(photo by Mandar Khire)
(photo by Mandar Khire)

By providence, I ended up meeting a family friend last weekend — COVID and lockdowns did not allow much meeting of friends over the last one and a half years — so the couple of hours that we could spend together were highly desired, anticipated and as expected, turned out very enriching.

As is wont, we ended up discussing the travails of bringing up teenage children and somehow we meandered into the topic of “Pride” month. My friend has been volunteering a lot of her time over the last decade or so at an NGO that focusses on suicide prevention. As one can imagine, this is a highly sensitive subject-area and hers is a heart wrenching job. Without a clear commitment to the purpose and mental acuity and maturity to meet the demands of such a role, one can easily burnout quickly — emotional bankruptcy must always be around the corner for such great souls who volunteer for such noble causes. My friend, thankfully, is exactly the kind of person who is suitable for such a job. Her intentions are genuine and her focus, authentic. Also, she is fearless, sensitive and mature.

Anecdotally, I understand that a lot of cases that this NGO ends up dealing with are gender related issues. Like most people I know, my exposure to this topic is very limited. So, I was and am grateful for what I ended up learning from this conversation.

Here is what I learnt:

What generally causes suicidal thoughts — strong and dominating feelings of self-perception such as:

“I’m hopeless”,

“I’m a failure”,

“I’m worthless”,

“I’m not good”,

“I’m not good enough”

Additionally, I understood that often society’s attitude to LGBTQIA+ (particularly the adolescents) generally tends to be: “you are the problem and you have to be fixed” etc

LGBTQIA+ or otherwise, given the increasingly individualized society that we are evolving into, this feeling of inadequacy (sometimes proliferated and magnified by social media platforms) is here to stay not just among youth but equally prevalent in adults too.

So, how does one deal with it — my friend spoke about the “Beyond the box” model.

Society creates a box and expects us to belong or behave within the boundaries of that box. Many of us do not have issue with this. But some of us just don’t or can’t belong within such a box. If you do not belong to the box but are successful (in career or wealth or status) then no problem — society accepts that (many times even celebrates that). But what about those who are outside the box and are not successful in a conventional sense. This is a difficult overlap section in this Venn diagram of ‘society’s box’ and ‘one’s personal disposition’ and ‘perception of success’. If one is able to create one’s own box with a clear idea of its boundaries — then that ground or box could become one’s refuge — one’s anchor in the face of experiences of discrimination (real or perceived), hypocrisy, mistreatment, failures and setbacks (real or perceived). It is a given that one will face this impingement on self-worth time and again. I think there is lot of value in helping individuals creating this psychological “refuge” while the society at large inches towards addressing this situation more structurally.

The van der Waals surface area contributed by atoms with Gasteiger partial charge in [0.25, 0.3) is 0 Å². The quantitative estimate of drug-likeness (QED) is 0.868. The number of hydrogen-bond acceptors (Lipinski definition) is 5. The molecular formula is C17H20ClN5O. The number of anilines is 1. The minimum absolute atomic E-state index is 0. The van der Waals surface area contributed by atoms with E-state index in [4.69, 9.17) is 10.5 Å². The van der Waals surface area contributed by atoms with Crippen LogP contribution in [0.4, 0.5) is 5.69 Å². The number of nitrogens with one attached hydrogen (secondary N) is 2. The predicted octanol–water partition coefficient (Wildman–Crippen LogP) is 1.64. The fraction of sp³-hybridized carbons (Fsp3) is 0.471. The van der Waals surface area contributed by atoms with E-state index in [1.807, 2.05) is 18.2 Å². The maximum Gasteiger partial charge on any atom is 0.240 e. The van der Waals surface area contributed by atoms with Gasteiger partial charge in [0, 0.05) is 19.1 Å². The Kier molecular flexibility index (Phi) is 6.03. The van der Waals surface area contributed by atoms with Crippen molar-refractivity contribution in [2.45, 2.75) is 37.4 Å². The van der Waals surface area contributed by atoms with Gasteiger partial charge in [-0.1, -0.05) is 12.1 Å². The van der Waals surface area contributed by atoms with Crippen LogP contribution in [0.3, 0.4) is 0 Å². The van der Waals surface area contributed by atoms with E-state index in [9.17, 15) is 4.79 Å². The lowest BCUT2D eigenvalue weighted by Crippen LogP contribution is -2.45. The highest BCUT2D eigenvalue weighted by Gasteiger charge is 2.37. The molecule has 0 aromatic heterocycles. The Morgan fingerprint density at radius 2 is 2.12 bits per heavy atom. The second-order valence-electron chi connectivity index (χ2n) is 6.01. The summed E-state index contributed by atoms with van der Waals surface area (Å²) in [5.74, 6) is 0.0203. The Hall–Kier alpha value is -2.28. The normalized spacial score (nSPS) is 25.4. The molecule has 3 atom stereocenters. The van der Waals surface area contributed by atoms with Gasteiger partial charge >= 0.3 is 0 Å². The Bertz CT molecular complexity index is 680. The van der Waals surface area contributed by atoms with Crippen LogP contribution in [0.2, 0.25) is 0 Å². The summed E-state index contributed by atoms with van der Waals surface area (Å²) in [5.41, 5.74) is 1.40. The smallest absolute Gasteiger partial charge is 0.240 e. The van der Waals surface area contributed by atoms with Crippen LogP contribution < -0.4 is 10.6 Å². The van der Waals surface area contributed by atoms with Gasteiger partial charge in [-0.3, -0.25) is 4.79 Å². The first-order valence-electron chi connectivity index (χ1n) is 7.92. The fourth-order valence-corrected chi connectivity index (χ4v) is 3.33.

LGBTQIA+ community is among the most disadvantaged community in most societies and I’m glad we have started to recognize and celebrate PRIDE month. It brings forth visibility and instigates dialogue and thinking. I have seen a number of senior industry leaders declare solidarity with PRIDE month this year. I hope, next year, they start to relate relevant personal experiences including visibility into results of their efforts — this can serve as a catalyst to create safe spaces for those beyond the box — those who sit on the wide scope of spectrum.

Categories are artificial constructs to help us effectively and efficiently navigate life and world. Boxes form because we tend to think in categories — we should keep reminding ourselves that while categories are very useful heuristic constructs to help us navigate the infinitude of situations/information that life throws at us, it is equally important to be sensitive to the salient truth that everything and everyone is on a spectrum.

While the symbol of pride overtly reflects the range of colours in a “rainbow”, let us not forget that colours are artificially created ranges on the wavelength continuum of light — for light, after all, rests on a spectrum.